Land and ocean data product generation from visible-through-shortwave-infrared multispectral and hyperspectral
imagery requires atmospheric correction or compensation, that is, the removal of atmospheric absorption and scattering
effects that contaminate the measured spectra. We have recently developed a prototype software system for automated,
low-latency, high-accuracy atmospheric correction based on a C++-language version of the Spectral Sciences, Inc.
FLAASH™ code. In this system, pre-calculated look-up tables replace on-the-fly MODTRAN® radiative transfer
calculations, while the portable C++ code enables parallel processing on multicore/multiprocessor computer systems.
The initial software has been installed on the Sensor Web at NASA Goddard Space Flight Center, where it is currently
atmospherically correcting new data from the EO-1 Hyperion and ALI sensors. Computation time is around 10 s per
data cube per processor. Further development will be conducted to implement the new atmospheric correction software
on board the upcoming HyspIRI mission's Intelligent Payload Module, where it would generate data products in nearreal
time for Direct Broadcast to the ground. The rapid turn-around of data products made possible by this software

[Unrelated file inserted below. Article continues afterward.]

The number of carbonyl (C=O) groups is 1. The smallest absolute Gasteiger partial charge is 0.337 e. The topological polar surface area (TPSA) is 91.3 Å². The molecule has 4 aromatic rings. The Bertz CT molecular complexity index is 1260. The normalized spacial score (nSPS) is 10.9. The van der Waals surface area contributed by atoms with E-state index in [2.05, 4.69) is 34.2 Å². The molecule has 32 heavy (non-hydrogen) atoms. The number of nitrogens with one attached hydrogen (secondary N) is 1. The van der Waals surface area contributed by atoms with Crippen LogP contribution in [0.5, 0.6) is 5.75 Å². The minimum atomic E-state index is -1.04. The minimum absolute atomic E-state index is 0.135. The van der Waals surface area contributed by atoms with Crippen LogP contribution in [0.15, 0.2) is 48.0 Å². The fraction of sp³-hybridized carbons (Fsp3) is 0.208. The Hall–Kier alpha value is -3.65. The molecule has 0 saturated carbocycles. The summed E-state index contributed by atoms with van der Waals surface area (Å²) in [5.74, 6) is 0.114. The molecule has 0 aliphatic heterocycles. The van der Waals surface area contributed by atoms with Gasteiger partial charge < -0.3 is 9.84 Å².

would benefit a broad range of applications in areas of emergency response, environmental monitoring and national
A composite signature is a group of signatures that are related in such a way to more completely or further define a
target or operational endeavor at a higher fidelity. This paper explores the merits of using composite signatures, in lieu
of waiting for opportunities for the more elusive diagnostic signatures, to satisfy key essential elements of information
Keywords: signature, composite signature, civil disaster
(EEI) associated with civil disaster-related problems. It discusses efforts to refine composite signature development
methodology and quantify the relative value of composite vs. diagnostic signatures. The objectives are to: 1) investigate
and develop innovative composite signatures associated with civil disasters, including physical, chemical and
pattern/behavioral; 2) explore the feasibility of collecting representative composite signatures using current and
emerging intelligence, surveillance, and reconnaissance (ISR) collection architectures leveraging civilian and
commercial architectures; and 3) collaborate extensively with scientists and engineers from U.S. government
organizations and laboratories, the defense industry, and academic institutions.
This paper describes the work being managed by the NASA Goddard Space Flight Center (GSFC) Information System
Division (ISD) under a NASA Earth Science Technology Office (ESTO) Advanced Information System Technology
(AIST) grant to develop a modular sensor web architecture which enables discovery of sensors and workflows that can
create customized science via a high-level service-oriented architecture based on Open Geospatial Consortium (OGC)
Sensor Web Enablement (SWE) web service standards. These capabilities serve as a prototype to a user-centric